The case of the extra water

Over the past forty years or so (1961-2003), global sea levels have risen an average of .07″ per year.  Global warming is largely the culprit here, but scientist have struggled to truly make that hypothesis work.  You see, when you account for global warming’s effects on the oceans  (slightly lower density at higher temperatures, and melting ice), the numbers don’t add up…that only accounts for about .04″ of the .07″ per year rise.  Where’s the rest coming from?  Scientists in Tokyo believe the answer is all around us.  Or rather, it IS us…the extra water in the oceans is due to extraction of water from underground aquifers over the past many decades, which is not being replenished at the same rate.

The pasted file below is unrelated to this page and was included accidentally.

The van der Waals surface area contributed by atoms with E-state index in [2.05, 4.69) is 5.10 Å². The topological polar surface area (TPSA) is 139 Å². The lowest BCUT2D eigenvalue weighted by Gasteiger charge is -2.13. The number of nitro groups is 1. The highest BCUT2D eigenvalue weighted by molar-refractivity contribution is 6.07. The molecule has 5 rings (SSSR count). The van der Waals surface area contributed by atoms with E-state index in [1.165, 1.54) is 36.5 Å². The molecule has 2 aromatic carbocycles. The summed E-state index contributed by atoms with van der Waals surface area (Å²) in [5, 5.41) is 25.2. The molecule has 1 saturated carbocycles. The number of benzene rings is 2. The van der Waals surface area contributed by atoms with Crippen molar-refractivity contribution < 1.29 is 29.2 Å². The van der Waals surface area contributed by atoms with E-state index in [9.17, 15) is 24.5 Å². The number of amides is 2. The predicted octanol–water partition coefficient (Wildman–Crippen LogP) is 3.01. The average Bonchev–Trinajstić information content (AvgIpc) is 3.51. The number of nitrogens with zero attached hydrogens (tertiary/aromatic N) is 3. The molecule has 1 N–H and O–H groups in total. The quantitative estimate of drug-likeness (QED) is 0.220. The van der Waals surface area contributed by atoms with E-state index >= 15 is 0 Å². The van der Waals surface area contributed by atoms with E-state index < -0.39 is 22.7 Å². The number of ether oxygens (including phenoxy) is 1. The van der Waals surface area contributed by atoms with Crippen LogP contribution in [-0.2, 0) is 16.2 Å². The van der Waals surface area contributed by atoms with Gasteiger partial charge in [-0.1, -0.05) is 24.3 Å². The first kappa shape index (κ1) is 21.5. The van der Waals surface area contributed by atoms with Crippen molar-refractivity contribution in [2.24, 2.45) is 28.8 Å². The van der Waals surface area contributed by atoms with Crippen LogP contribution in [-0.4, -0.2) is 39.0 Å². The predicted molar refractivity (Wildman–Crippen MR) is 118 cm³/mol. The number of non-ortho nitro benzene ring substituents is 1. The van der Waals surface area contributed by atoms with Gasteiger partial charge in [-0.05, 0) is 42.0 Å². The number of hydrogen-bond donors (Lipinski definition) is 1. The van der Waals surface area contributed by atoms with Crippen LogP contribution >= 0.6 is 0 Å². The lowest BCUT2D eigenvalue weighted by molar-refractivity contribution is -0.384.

So why does this matter?  Look, the aquifer levels are decreasing (in many areas at least). Forget the ocean for a minute, our lifestyles are not sustainable like this and it’s immoral to pass this problem on to future generations, not when we see it happening around us and have the technology to fix it.

Based on current sea ice melting trends, sea levels are expected to rise 3-5 FEET by 2100.  Living a sustainable lifestyle with water usage can help with that, though we really need to be addressing global warming as well.

(via Phys.org)